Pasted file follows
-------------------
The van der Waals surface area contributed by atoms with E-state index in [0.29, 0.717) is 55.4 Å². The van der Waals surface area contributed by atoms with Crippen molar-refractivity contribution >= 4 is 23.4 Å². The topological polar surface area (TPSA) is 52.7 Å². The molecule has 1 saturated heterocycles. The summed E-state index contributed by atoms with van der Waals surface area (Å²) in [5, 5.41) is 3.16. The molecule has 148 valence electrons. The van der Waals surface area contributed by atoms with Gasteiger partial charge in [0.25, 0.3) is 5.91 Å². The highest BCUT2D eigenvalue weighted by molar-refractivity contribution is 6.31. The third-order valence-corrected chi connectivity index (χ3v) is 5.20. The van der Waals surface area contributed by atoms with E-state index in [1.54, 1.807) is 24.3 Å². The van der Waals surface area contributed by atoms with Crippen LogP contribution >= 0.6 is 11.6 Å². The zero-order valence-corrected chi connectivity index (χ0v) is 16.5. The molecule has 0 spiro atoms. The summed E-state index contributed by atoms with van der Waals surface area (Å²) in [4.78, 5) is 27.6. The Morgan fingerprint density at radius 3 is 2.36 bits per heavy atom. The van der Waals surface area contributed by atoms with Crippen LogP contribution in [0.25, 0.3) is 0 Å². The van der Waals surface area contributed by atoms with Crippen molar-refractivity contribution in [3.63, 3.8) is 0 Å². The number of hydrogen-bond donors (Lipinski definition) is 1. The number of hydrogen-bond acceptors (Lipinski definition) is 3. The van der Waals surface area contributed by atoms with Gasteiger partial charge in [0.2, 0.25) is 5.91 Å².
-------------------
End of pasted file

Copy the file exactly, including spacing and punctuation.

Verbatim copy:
The van der Waals surface area contributed by atoms with E-state index in [0.29, 0.717) is 55.4 Å². The van der Waals surface area contributed by atoms with Crippen molar-refractivity contribution >= 4 is 23.4 Å². The topological polar surface area (TPSA) is 52.7 Å². The molecule has 1 saturated heterocycles. The summed E-state index contributed by atoms with van der Waals surface area (Å²) in [5, 5.41) is 3.16. The molecule has 148 valence electrons. The van der Waals surface area contributed by atoms with Gasteiger partial charge in [0.25, 0.3) is 5.91 Å². The highest BCUT2D eigenvalue weighted by molar-refractivity contribution is 6.31. The third-order valence-corrected chi connectivity index (χ3v) is 5.20. The van der Waals surface area contributed by atoms with E-state index in [1.54, 1.807) is 24.3 Å². The van der Waals surface area contributed by atoms with Crippen LogP contribution >= 0.6 is 11.6 Å². The zero-order valence-corrected chi connectivity index (χ0v) is 16.5. The molecule has 0 spiro atoms. The summed E-state index contributed by atoms with van der Waals surface area (Å²) in [4.78, 5) is 27.6. The Morgan fingerprint density at radius 3 is 2.36 bits per heavy atom. The van der Waals surface area contributed by atoms with Crippen LogP contribution in [0.25, 0.3) is 0 Å². The van der Waals surface area contributed by atoms with Crippen molar-refractivity contribution in [3.63, 3.8) is 0 Å². The number of hydrogen-bond donors (Lipinski definition) is 1. The number of hydrogen-bond acceptors (Lipinski definition) is 3. The van der Waals surface area contributed by atoms with Gasteiger partial charge in [0.2, 0.25) is 5.91 Å².